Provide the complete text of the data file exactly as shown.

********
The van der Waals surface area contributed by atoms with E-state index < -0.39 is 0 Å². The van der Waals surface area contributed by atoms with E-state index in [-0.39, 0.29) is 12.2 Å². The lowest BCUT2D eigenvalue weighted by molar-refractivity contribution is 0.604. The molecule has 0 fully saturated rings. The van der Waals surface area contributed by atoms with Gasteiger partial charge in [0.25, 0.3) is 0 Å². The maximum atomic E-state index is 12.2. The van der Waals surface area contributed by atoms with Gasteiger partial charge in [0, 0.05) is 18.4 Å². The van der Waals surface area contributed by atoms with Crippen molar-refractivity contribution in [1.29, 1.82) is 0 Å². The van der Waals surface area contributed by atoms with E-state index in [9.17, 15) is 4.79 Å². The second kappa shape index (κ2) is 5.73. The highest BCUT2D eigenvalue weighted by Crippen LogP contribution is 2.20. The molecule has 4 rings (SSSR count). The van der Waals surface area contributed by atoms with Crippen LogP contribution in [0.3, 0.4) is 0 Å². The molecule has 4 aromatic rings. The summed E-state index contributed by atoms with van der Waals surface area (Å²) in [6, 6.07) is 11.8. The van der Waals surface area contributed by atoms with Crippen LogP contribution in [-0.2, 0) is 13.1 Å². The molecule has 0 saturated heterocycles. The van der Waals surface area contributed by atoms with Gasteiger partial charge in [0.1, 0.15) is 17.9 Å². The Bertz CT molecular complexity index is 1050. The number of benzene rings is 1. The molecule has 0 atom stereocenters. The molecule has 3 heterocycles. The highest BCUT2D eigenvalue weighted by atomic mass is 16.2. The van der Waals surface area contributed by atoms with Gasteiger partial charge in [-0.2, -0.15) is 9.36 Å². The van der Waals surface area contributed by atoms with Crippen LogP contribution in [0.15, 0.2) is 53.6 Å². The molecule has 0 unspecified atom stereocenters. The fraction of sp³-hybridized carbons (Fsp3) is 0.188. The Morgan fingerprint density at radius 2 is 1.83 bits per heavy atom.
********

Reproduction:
The van der Waals surface area contributed by atoms with E-state index < -0.39 is 0 Å². The van der Waals surface area contributed by atoms with E-state index in [-0.39, 0.29) is 12.2 Å². The lowest BCUT2D eigenvalue weighted by molar-refractivity contribution is 0.604. The molecule has 0 fully saturated rings. The van der Waals surface area contributed by atoms with Gasteiger partial charge in [0.25, 0.3) is 0 Å². The maximum atomic E-state index is 12.2. The van der Waals surface area contributed by atoms with Gasteiger partial charge in [0, 0.05) is 18.4 Å². The van der Waals surface area contributed by atoms with Crippen molar-refractivity contribution in [1.29, 1.82) is 0 Å². The van der Waals surface area contributed by atoms with E-state index in [9.17, 15) is 4.79 Å². The second kappa shape index (κ2) is 5.73. The highest BCUT2D eigenvalue weighted by Crippen LogP contribution is 2.20. The molecule has 4 rings (SSSR count). The van der Waals surface area contributed by atoms with Crippen LogP contribution in [0.3, 0.4) is 0 Å². The molecule has 4 aromatic rings. The summed E-state index contributed by atoms with van der Waals surface area (Å²) in [6, 6.07) is 11.8. The van der Waals surface area contributed by atoms with Crippen LogP contribution in [-0.2, 0) is 13.1 Å². The molecule has 0 saturated heterocycles. The van der Waals surface area contributed by atoms with Gasteiger partial charge in [0.1, 0.15) is 17.9 Å². The Bertz CT molecular complexity index is 1050. The number of benzene rings is 1. The molecule has 0 atom stereocenters. The molecule has 3 heterocycles. The highest BCUT2D eigenvalue weighted by atomic mass is 16.2. The van der Waals surface area contributed by atoms with Gasteiger partial charge in [-0.2, -0.15) is 9.36 Å². The van der Waals surface area contributed by atoms with Crippen LogP contribution in [0.15, 0.2) is 53.6 Å². The molecule has 0 unspecified atom stereocenters. The fraction of sp³-hybridized carbons (Fsp3) is 0.188. The Morgan fingerprint density at radius 2 is 1.83 bits per heavy atom.